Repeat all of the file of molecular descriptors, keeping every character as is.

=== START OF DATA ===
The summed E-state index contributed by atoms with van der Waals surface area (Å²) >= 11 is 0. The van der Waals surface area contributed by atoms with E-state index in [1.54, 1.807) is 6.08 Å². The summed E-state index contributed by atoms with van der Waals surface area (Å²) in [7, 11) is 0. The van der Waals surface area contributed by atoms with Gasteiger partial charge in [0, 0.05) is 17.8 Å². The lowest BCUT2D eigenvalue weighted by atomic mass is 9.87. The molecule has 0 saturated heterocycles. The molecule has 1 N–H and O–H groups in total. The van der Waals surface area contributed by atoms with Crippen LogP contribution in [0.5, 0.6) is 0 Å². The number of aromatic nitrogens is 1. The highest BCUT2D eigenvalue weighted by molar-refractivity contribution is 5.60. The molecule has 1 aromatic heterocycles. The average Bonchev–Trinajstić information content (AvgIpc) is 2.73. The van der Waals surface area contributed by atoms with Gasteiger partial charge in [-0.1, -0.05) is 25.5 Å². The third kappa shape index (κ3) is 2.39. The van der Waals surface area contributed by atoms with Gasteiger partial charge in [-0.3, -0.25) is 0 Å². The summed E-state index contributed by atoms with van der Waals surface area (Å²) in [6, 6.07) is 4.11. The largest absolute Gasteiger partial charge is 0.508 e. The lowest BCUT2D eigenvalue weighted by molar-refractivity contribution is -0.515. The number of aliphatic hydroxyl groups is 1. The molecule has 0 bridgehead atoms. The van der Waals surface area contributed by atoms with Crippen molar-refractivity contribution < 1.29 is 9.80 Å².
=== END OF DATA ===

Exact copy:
The summed E-state index contributed by atoms with van der Waals surface area (Å²) >= 11 is 0. The van der Waals surface area contributed by atoms with E-state index in [1.54, 1.807) is 6.08 Å². The summed E-state index contributed by atoms with van der Waals surface area (Å²) in [7, 11) is 0. The van der Waals surface area contributed by atoms with Gasteiger partial charge in [0, 0.05) is 17.8 Å². The lowest BCUT2D eigenvalue weighted by atomic mass is 9.87. The molecule has 0 saturated heterocycles. The molecule has 1 N–H and O–H groups in total. The van der Waals surface area contributed by atoms with Crippen LogP contribution in [0.5, 0.6) is 0 Å². The number of aromatic nitrogens is 1. The highest BCUT2D eigenvalue weighted by molar-refractivity contribution is 5.60. The molecule has 1 aromatic heterocycles. The average Bonchev–Trinajstić information content (AvgIpc) is 2.73. The van der Waals surface area contributed by atoms with Gasteiger partial charge in [-0.1, -0.05) is 25.5 Å². The third kappa shape index (κ3) is 2.39. The van der Waals surface area contributed by atoms with Gasteiger partial charge in [-0.3, -0.25) is 0 Å². The summed E-state index contributed by atoms with van der Waals surface area (Å²) in [6, 6.07) is 4.11. The largest absolute Gasteiger partial charge is 0.508 e. The lowest BCUT2D eigenvalue weighted by molar-refractivity contribution is -0.515. The number of aliphatic hydroxyl groups is 1. The molecule has 0 bridgehead atoms. The van der Waals surface area contributed by atoms with Crippen molar-refractivity contribution < 1.29 is 9.80 Å².